I usually manage a weak smile in response. Wish I could come back with a witty one-line challenge, but I just feel tired, thinking of the hours and hours I have spent wading through "debates" about climate change, knowing there is no way I can respond in an hour, let alone a line. I've made a sort of hobby of listening to the criticisms of climate change science, and then digging deeper for answers that satisfy me. Truthfully, there have been many times when I have been excited by something suggesting that climate change won't be as bad as predicted. Unfortunately, I've always been disappointed. As far as I can see, it will be bad.
Some say that humans are adaptable, so we should just "adapt as required." What?? And leave many less-adaptable forms of life to disappear? If we're so adaptable, why don't we adapt our civilization to use less fossil fuel?
Yes, I feel strongly about this. But if you differ with me, I'm still happy to listen and discuss. It's a huge subject, with never-ending lively debate amongst the scientists themselves. Nobody knows exactly what will happen to the climate as CO2 levels rise. There's debate about how much CO2 levels will rise, and how fast, and how much of the increase is directly related to human activities.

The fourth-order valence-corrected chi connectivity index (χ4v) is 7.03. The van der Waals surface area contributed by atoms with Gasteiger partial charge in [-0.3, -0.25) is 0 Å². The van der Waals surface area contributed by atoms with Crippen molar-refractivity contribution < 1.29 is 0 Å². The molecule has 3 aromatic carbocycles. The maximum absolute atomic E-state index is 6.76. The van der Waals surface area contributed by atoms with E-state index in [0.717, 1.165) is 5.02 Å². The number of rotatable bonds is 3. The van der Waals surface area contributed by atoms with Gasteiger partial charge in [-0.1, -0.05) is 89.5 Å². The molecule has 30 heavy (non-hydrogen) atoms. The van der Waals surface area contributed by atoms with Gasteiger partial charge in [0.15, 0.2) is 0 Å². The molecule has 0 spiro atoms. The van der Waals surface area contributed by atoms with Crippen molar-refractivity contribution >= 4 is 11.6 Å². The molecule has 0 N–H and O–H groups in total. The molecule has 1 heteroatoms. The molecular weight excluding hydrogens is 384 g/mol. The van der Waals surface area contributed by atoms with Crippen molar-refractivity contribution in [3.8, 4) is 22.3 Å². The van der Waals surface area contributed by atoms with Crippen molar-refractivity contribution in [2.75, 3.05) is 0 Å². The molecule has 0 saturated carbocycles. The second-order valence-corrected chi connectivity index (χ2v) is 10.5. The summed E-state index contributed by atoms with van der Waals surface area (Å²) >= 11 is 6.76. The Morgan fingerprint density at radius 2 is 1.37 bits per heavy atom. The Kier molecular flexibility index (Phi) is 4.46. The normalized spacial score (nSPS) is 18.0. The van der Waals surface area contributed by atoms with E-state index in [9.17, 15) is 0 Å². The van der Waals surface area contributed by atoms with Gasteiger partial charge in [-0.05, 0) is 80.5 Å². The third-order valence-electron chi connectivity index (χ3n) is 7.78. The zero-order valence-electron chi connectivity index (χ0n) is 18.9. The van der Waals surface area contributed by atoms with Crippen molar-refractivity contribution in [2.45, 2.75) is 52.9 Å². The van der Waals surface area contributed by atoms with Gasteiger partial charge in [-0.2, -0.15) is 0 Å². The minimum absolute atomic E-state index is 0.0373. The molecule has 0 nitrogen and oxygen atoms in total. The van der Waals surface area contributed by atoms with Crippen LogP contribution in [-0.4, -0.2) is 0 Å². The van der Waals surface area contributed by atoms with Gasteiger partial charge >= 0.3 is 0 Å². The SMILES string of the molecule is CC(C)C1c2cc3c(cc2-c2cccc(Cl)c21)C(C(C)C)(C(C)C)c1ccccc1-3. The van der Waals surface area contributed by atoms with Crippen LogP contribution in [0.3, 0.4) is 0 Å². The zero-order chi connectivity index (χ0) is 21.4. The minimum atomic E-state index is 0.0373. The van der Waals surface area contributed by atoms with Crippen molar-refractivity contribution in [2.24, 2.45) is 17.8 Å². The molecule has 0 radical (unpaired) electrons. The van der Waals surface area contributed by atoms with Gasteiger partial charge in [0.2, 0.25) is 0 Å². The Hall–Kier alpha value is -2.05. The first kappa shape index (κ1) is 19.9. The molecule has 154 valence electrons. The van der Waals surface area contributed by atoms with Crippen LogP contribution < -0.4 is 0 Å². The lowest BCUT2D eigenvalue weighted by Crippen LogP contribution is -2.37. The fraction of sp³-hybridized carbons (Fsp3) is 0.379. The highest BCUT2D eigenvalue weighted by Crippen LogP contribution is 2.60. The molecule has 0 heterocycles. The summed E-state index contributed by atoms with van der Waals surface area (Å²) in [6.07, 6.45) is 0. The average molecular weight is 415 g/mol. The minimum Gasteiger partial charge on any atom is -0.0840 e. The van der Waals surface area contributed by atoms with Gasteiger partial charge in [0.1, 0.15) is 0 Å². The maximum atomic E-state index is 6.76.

One thing stands out for me amongst all this discussion: CO2 levels are rising fast. The Vostok ice core data shows no CO2 level above 300 ppmv (parts per million by volume) in over 400,000 years, that is, through the last four major cycles of glaciation and deglaciation. Current CO2 levels are around 360 ppmv, or 20% higher than the maximum level detected over that entire time span. Never mind climate. Who knows what other systems will be thrown out of balance by this change?
How about the food system? There are warning signs already, from researchers following up one of the favourite critiques of climate change science: that elevated CO2 will boost plant growth. Indeed it will, but as Glenn Scherer reports in Grist Magazine, studies are also showing that it will diminish nutrient levels in food.
A particularly disturbing study suggests that the mechanisms of CO2 nutrient depletion may already be causing a decline in the quality of our food supply. Josep Penuelas of the Center for Ecological Research and Forestry Applications in Barcelona, Spain, compared historical plant samples grown at preindustrial levels of atmospheric CO2 with modern equivalents. He found that today's plants had the lowest levels of calcium, copper, iron, potassium, magnesium, sodium, sulfur, and zinc than at any time in the last three centuries.And ruminants will grow slower, because the nitrogen content of grasses will decline, making their microbe-assisted digestion less efficient. Another hit for our cattle industry, but so slow and subtle that we might not even notice.